- The Washington Times - Wednesday, March 2, 2016

ANNAPOLIS — A sweeping, multipart criminal justice reform bill has lawmakers aiming to send drug offenders to treatment programs and scale back mandatory minimum sentences in an effort to reduce incarceration rates without sacrificing public safety.

Advocates of the so-called “justice reinvestment” legislation say it would reduce the state’s inmate population and ensure minorities get a fair shake in sentences for drug possession. The Senate Judicial Proceedings Committee considered the bill Wednesday.

Sen. Robert A. Zirkin said that many drug addictions and mental health problems get lost in the system and keep cycling through jails.

“Putting somebody [convicted of heroin possession] into the prison system, the data will tell you, that person will end up hurting somebody somewhere down the road. They cycle in and out of the prison system,” the Baltimore County Democrat said. “Our criminal justice system has to be such that that person gets treatment up front, real treatment, not just slap on the wrist, slap on the wrist, slap on the wrist, then you throw them in prison for a while.”

A drug offender sentenced to treatment today waits, on average, 167 days in jail if a bed is not immediately available.

The legislation would make drug treatment and rehabilitation the standard response for low-level possession offenses, not jail. It also would direct the Health Department find a bed within 30 days of an offender’s sentencing, and reinvest the savings in community anti-crime efforts.


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Advocates say such front-end reforms will save the state millions on corrections and reduce recidivism. The bill is based on recommendations from Maryland’s Justice Reinvestment Coordinating Council — a bipartisan group of legislators, corrections officers and government agencies.

According to the council’s report, the reforms would trim the state’s prison population by 3,930 inmates over the next 10 years and save nearly $250 million in corrections spending. Overall, the bill would cost $3.8 million next year, which includes $3.2 million in savings from sending people to less costly treatment programs.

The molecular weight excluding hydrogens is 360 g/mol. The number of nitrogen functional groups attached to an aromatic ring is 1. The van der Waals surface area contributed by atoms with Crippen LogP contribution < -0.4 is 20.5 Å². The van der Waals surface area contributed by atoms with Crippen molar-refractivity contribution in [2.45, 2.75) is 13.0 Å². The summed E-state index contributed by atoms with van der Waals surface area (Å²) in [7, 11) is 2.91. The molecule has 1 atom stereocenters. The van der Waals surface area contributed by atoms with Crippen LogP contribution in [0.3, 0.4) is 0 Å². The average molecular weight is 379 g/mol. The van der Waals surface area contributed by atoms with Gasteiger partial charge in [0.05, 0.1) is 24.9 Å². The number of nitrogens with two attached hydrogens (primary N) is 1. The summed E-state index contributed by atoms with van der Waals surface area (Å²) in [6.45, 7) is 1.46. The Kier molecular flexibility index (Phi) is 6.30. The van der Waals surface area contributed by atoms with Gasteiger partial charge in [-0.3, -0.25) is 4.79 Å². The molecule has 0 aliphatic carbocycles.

The bill also contains widespread criminal justice reforms, such as scaling back mandatory minimum sentences for drug offenses like possession and redoing how Maryland monitors felons on parole and probation.

“Today, Maryland state prisons incarcerate over 20,000 offenders at a cost of $1.3 billion annually,” state Attorney General Brian Frosh said. “While other states have experienced dramatic declines in prison populations over the past decade, Maryland’s declines have been modest. This is because too many of its resources are directed at low-risk, nonviolent offenders.”

In a General Assembly session rife with partisan bickering, the suggested reforms have support from lawmakers in both parties, Democratic leaders and Republican Gov. Larry Hogan.

The legislation does not have many outright opponents, as it was based on reforms that received consensus approval from the commission, but some lawmakers find themselves getting stuck on particular provisions, such as one that would increase threshold for felony from $1,000 to $2,000.

Baltimore County State’s Attorney Scott Shellenberger appealed to lawmakers, saying he is not entirely happy with the bill but that the reforms are needed.

“Are there items in the bill I don’t like? Yep. Are there items in this bill that I had to hold my nose and say ‘yes’ to? Absolutely,” he said. “But this is a bill whose sum far exceeds its individual parts.”

Local governments also raised concerns, saying they would be expected to pay the costs for treatment. The Hogan administration has indicated it is looking at how to increase the state’s spending for treatment programs.

Mr. Zirkin said many of the less contentious items are “a ball in play” and would be modified in coming weeks, but that the truly contentious items had been put in a secondary justice reinvestment bill that took the non-consensus items.

The second bill proposes eliminating mandatory minimums for all drug offenses, a much stronger step than the main bill’s. Critics of mandatory minimums say they largely affect minorities.

African Americans make up 30 percent of the state’s population but account for nearly 70 percent of the prison population, and more than 80 percent of those are sentenced under mandatory minimums, according to the Justice Policy Institute.

Sen. Nathaniel McFadden, Baltimore Democrat, said such opposition was “absurd” and that mandatory minimums should be ended.

“They’re looking for something to get hooked on,” he said.

Christopher Shank, the commission leader and Mr. Hogan’s deputy chief of staff, said the administration could not support eliminating mandatory minimums for drug offenses altogether, and many advocates said trying to reduce the incarcerated population and then increasing a sentence for second degree murder were at odds.

Despite opposition to the second bill, and lawmakers’ tendencies to nitpick at particular parts of the main bill they don’t like, Mr. Shank said it was critical the overall bill be kept in one piece in order to ensure comprehensive reform that works as a whole.

“Resist the urge to start picking this apart,” Mr. Shank told the committee. “We can’t effectuate the kinds of reforms we’re talking about unless it’s comprehensive.”

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